Once you’ve briefly explained the reasons for your potential move, use practical examples to emphasise what you can do for the business – and place prominence back on the positives.

The key to success in this section is to major on your transferable skills. Think of any attributes you’ve built in your current role, and try and apply them to your new role.

Although not everything will translate, you’ll be surprised how many of the same skills are applicable for a number of different roles. Problem solving, customer service, analytics and adaptability are all good examples. If you’re struggling for inspiration, the job description should be able to give you a little direction as to what they’re looking for.

You could also choose some quantifiable examples to demonstrate your success. ‘Increased revenue by x%’, for instance, will be impressive to most hiring managers. Again, try and choose transferrable skills, wherever possible.
Example:
Throughout my previous positions I organised events ranging from small product launches for a select group of clients, through to end-of-year awards events for over 200 professionals within the sector. I believe that this experience, coupled with my excellent interpersonal and organisational skills, make me the perfect candidate for building a long-term career in this role.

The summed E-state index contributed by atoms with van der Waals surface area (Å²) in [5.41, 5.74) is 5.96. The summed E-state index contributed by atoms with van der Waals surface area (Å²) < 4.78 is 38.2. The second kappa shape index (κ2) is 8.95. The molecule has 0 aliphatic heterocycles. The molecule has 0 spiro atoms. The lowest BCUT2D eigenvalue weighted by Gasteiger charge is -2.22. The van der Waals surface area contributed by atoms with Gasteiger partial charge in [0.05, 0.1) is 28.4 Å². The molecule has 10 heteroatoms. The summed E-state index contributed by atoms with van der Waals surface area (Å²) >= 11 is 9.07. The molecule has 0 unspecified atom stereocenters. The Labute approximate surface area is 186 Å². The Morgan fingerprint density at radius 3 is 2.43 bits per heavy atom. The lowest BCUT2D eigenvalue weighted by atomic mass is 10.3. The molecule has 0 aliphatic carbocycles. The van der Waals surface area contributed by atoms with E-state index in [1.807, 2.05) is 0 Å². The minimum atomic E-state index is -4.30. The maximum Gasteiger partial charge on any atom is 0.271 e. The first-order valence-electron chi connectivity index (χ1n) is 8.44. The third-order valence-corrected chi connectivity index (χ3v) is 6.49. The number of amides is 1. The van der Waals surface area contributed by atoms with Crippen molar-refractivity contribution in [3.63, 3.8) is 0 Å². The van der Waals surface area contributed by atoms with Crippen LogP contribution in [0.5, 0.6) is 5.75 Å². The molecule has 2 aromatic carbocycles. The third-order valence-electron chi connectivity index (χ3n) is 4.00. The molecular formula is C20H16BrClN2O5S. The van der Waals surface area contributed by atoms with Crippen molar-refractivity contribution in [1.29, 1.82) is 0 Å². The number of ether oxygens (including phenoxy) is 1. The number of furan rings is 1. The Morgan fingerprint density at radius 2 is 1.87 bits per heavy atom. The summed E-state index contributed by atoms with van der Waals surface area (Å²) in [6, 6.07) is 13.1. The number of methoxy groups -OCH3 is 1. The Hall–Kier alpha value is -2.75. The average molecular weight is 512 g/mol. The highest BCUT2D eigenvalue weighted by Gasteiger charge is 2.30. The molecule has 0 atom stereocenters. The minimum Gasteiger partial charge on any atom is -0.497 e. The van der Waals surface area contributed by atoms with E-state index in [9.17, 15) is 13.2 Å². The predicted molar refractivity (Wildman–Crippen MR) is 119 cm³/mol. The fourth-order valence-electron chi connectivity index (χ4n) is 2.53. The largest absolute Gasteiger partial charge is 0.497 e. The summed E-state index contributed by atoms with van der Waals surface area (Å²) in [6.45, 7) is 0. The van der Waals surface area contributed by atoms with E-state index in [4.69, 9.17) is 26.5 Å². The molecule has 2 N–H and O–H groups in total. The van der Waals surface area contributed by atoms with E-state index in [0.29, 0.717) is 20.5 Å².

In my previous role as a Regional Sales Manager at Sales Company Ltd, I was responsible for managing relationships with big brands, such as X, Y and Z, and my account management resulted in an 18% increase in business renewals achieved. Despite being in a different industry, I am confident that I can bring this level of success with me to your organisation and help Marketing Company PLC build upon their reputation as one of the biggest names in the UK events industry.  

Closing the letter

Thank the employer for their time, and sign off politely.

In terms of terminology, use ‘Yours sincerely’ (if you know the name of the hiring manager)/’Yours faithfully’ (if you do not), and your name.
Example:
Thank you for your time and consideration. I look forward to meeting with you to discuss my application further.

Yours sincerely,

[Your name]

Final thoughts

Remember: Just as with our standard free cover letter template, this is a template, not a ready-made cover letter. As with any other part of your application, it requires a good level of research and your ability to tailor what you write to the role will dramatically improve your chances of success.

The most important thing to remember here is to explain your reasons for wanting a change, and to convince employers you’re unlikely to change your mind if things don’t work out.

Major on your transferable skills, and you’ll alleviate many of these fears. Follow your cover letter up with a well-written CV, and you’ll leave no doubt in a recruiter’s mind.

 

Still searching for your perfect position? Have a look at all of our current vacancies now

 

Sample Career Change Cover Letter